From his extensive research, Wenger has identified a number of factors that contribute to the success (and failure) of communities of practices. His ‘top three’ factors include:
- Identification: Communities of practice thrive on social energy, which both derives from and creates identification. Passion for the domain is key. This makes the clear identification of the domain a critical success factor.
- Leadership: A key success factor is the dedication and skill of people who take the initiative to nurture the community. Many communities fail, not because members have lost interest, but simply because nobody has the energy and time to take care of logistics and hold the space for the inquiry.
- Time: Time is a challenge for most communities, whose members have to handle competing priorities. Theoretically, time should not be an issue if the interest is there, but practically it remains a constant challenge. Because time is at such a premium, a key principle of community cultivation is to ensure “high value for time” for all those who invest themselves.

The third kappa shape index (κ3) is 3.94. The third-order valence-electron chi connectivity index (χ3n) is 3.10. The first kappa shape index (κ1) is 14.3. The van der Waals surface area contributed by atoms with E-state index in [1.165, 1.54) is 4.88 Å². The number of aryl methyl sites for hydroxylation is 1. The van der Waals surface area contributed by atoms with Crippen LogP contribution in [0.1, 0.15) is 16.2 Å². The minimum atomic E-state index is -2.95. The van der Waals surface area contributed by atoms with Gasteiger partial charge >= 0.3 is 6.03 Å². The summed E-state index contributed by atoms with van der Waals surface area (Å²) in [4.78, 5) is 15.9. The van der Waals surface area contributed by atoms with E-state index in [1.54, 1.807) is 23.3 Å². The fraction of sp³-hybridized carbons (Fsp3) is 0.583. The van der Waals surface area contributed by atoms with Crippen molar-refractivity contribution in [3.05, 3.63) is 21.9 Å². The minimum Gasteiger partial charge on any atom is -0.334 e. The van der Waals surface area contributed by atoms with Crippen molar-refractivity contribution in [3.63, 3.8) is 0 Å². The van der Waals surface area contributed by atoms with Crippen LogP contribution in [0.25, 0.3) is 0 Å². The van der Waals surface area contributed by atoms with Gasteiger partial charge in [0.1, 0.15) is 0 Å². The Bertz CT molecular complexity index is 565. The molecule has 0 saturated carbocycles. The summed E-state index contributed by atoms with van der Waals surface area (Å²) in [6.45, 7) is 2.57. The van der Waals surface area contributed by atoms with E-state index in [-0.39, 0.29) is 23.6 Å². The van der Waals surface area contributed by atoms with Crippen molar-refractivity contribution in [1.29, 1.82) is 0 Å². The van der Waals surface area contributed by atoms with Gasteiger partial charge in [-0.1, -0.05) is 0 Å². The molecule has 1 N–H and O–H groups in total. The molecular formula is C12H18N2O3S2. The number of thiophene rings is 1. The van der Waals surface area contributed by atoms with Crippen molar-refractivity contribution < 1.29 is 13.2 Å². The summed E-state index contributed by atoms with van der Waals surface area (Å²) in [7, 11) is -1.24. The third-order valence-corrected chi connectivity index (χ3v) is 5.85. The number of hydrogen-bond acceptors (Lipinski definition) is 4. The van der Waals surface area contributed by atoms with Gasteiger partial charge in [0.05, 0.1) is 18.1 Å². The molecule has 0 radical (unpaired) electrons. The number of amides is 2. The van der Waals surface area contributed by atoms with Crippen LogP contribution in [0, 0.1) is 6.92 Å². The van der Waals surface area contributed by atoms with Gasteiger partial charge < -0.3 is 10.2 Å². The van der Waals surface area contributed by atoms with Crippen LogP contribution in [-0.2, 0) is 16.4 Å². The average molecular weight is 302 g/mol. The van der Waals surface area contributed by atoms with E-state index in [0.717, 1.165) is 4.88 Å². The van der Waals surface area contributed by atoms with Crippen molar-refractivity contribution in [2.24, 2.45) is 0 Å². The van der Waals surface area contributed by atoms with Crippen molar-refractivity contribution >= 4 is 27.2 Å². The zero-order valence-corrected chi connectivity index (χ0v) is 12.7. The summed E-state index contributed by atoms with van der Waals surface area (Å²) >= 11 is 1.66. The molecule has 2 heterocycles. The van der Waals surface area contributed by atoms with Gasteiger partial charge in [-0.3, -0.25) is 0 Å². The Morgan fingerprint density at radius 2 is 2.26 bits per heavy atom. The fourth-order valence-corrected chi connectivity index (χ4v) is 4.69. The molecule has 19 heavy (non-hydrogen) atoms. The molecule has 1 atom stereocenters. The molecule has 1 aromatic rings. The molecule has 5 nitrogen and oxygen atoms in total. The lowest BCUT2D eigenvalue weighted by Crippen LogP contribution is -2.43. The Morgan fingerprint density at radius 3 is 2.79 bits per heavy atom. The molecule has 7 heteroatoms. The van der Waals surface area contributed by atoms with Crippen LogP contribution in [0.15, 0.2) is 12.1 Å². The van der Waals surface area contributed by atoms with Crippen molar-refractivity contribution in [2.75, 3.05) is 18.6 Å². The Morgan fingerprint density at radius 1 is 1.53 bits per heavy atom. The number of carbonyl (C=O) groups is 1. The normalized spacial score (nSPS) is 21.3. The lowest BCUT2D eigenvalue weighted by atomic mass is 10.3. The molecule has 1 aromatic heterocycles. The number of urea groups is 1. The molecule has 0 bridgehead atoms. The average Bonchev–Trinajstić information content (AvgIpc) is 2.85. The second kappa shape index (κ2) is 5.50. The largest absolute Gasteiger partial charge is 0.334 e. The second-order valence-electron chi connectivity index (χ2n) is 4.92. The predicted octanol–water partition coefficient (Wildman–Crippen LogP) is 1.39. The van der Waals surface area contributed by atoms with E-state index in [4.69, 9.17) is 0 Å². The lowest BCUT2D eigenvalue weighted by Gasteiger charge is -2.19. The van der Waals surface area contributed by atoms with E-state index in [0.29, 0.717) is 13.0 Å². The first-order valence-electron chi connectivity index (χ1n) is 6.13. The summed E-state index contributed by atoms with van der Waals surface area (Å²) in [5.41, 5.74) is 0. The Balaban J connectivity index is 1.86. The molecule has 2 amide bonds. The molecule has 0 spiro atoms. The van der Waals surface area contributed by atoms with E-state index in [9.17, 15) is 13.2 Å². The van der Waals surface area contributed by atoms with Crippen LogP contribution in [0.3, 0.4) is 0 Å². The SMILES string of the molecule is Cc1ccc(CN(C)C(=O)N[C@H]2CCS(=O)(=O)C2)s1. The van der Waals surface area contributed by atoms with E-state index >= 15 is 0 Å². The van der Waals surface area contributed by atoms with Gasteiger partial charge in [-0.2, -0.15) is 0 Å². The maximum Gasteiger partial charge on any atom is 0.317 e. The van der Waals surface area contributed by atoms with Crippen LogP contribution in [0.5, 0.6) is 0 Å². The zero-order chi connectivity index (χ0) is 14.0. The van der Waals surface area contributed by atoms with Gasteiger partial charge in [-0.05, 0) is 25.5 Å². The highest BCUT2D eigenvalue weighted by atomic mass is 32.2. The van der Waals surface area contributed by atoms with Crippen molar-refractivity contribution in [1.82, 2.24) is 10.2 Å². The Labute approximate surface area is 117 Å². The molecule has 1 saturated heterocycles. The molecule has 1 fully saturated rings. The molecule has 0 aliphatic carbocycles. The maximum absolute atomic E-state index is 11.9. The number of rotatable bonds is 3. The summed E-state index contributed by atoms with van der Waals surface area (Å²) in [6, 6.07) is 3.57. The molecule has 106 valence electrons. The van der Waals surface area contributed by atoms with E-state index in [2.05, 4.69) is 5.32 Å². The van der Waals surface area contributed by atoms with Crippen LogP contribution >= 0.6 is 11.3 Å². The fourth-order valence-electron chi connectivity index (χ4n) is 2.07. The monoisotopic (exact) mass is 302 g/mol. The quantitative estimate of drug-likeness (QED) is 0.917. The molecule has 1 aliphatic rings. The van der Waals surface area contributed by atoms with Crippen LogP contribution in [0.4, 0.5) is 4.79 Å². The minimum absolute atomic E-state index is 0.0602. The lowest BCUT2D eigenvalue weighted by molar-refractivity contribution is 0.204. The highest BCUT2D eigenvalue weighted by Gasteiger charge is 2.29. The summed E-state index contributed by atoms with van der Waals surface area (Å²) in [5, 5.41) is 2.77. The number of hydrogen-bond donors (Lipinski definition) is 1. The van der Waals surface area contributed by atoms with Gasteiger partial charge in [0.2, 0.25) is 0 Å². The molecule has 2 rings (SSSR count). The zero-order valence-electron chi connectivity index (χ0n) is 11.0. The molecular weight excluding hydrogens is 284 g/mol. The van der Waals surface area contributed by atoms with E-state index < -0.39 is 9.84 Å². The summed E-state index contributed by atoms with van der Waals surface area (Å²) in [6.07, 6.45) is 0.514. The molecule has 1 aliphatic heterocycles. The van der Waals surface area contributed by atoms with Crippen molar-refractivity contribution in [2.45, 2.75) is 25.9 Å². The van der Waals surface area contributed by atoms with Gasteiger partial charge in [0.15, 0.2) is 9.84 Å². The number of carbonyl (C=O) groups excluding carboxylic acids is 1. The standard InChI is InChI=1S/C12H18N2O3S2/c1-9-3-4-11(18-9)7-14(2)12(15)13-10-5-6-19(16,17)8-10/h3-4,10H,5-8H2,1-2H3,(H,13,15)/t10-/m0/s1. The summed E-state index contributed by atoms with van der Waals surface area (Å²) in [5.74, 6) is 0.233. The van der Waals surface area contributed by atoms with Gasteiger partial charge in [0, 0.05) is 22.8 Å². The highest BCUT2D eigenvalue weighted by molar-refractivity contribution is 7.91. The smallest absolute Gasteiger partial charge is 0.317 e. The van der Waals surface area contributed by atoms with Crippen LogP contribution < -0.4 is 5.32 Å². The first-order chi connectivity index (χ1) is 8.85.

The research describes a number of factors for success including:
- Identifying a domain that energizes a core group
- Recruiting a skillful and reputable facilitator
- Tapping into the expertise of local and international experts
- Addressing details of practice
- Establishing the right rhythm and mix of activities
- Having visible support of organizational leaders, but without micro-management
- Accessing adequate resources in order to reduce barriers to participation.
The research also identifies these additional factors that contribute to a successful community of practice:
- a sense of ownership
- the level of trust
- recognition for contributions
- high expectations for value creation
- organizational support
- connection to a broader field
- interactions with other communities.
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